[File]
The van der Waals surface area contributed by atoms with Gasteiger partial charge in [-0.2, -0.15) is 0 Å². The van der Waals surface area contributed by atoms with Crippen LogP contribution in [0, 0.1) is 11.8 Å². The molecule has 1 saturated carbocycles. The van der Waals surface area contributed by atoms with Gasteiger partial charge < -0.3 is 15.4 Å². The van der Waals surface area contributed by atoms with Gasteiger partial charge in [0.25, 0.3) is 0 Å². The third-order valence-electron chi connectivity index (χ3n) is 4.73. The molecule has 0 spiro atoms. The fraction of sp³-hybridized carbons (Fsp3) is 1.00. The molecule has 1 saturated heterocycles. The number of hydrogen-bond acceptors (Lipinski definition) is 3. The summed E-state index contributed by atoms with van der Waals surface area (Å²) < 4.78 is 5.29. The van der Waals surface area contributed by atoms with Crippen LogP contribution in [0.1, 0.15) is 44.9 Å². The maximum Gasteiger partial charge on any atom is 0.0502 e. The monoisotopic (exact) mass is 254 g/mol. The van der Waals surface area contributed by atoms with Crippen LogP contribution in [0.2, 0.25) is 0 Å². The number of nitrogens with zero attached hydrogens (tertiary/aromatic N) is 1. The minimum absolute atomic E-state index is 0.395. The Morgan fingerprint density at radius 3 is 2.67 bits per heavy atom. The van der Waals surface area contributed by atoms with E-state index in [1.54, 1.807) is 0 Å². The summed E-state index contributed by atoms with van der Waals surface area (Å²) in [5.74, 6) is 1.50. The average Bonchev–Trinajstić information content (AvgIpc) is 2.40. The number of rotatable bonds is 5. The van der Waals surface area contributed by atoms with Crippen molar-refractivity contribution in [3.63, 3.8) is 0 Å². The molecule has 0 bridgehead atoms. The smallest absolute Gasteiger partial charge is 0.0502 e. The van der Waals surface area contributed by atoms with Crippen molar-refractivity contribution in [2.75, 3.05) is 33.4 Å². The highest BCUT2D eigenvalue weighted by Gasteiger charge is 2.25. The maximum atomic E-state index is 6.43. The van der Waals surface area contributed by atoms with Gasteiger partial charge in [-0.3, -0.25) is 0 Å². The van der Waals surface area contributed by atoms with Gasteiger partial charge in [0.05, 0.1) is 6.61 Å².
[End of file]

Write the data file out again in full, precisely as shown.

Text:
The van der Waals surface area contributed by atoms with Gasteiger partial charge in [-0.2, -0.15) is 0 Å². The van der Waals surface area contributed by atoms with Crippen LogP contribution in [0, 0.1) is 11.8 Å². The molecule has 1 saturated carbocycles. The van der Waals surface area contributed by atoms with Gasteiger partial charge < -0.3 is 15.4 Å². The van der Waals surface area contributed by atoms with Gasteiger partial charge in [0.25, 0.3) is 0 Å². The third-order valence-electron chi connectivity index (χ3n) is 4.73. The molecule has 0 spiro atoms. The fraction of sp³-hybridized carbons (Fsp3) is 1.00. The molecule has 1 saturated heterocycles. The number of hydrogen-bond acceptors (Lipinski definition) is 3. The summed E-state index contributed by atoms with van der Waals surface area (Å²) < 4.78 is 5.29. The van der Waals surface area contributed by atoms with Crippen LogP contribution in [0.1, 0.15) is 44.9 Å². The maximum Gasteiger partial charge on any atom is 0.0502 e. The monoisotopic (exact) mass is 254 g/mol. The van der Waals surface area contributed by atoms with Crippen LogP contribution in [0.2, 0.25) is 0 Å². The number of nitrogens with zero attached hydrogens (tertiary/aromatic N) is 1. The minimum absolute atomic E-state index is 0.395. The Morgan fingerprint density at radius 3 is 2.67 bits per heavy atom. The van der Waals surface area contributed by atoms with E-state index in [1.54, 1.807) is 0 Å². The summed E-state index contributed by atoms with van der Waals surface area (Å²) in [5.74, 6) is 1.50. The average Bonchev–Trinajstić information content (AvgIpc) is 2.40. The number of rotatable bonds is 5. The van der Waals surface area contributed by atoms with Crippen molar-refractivity contribution in [3.63, 3.8) is 0 Å². The molecule has 0 bridgehead atoms. The smallest absolute Gasteiger partial charge is 0.0502 e. The van der Waals surface area contributed by atoms with Crippen molar-refractivity contribution in [2.75, 3.05) is 33.4 Å². The highest BCUT2D eigenvalue weighted by Gasteiger charge is 2.25. The maximum atomic E-state index is 6.43. The van der Waals surface area contributed by atoms with Gasteiger partial charge in [-0.3, -0.25) is 0 Å². The van der Waals surface area contributed by atoms with Gasteiger partial charge in [0.05, 0.1) is 6.61 Å².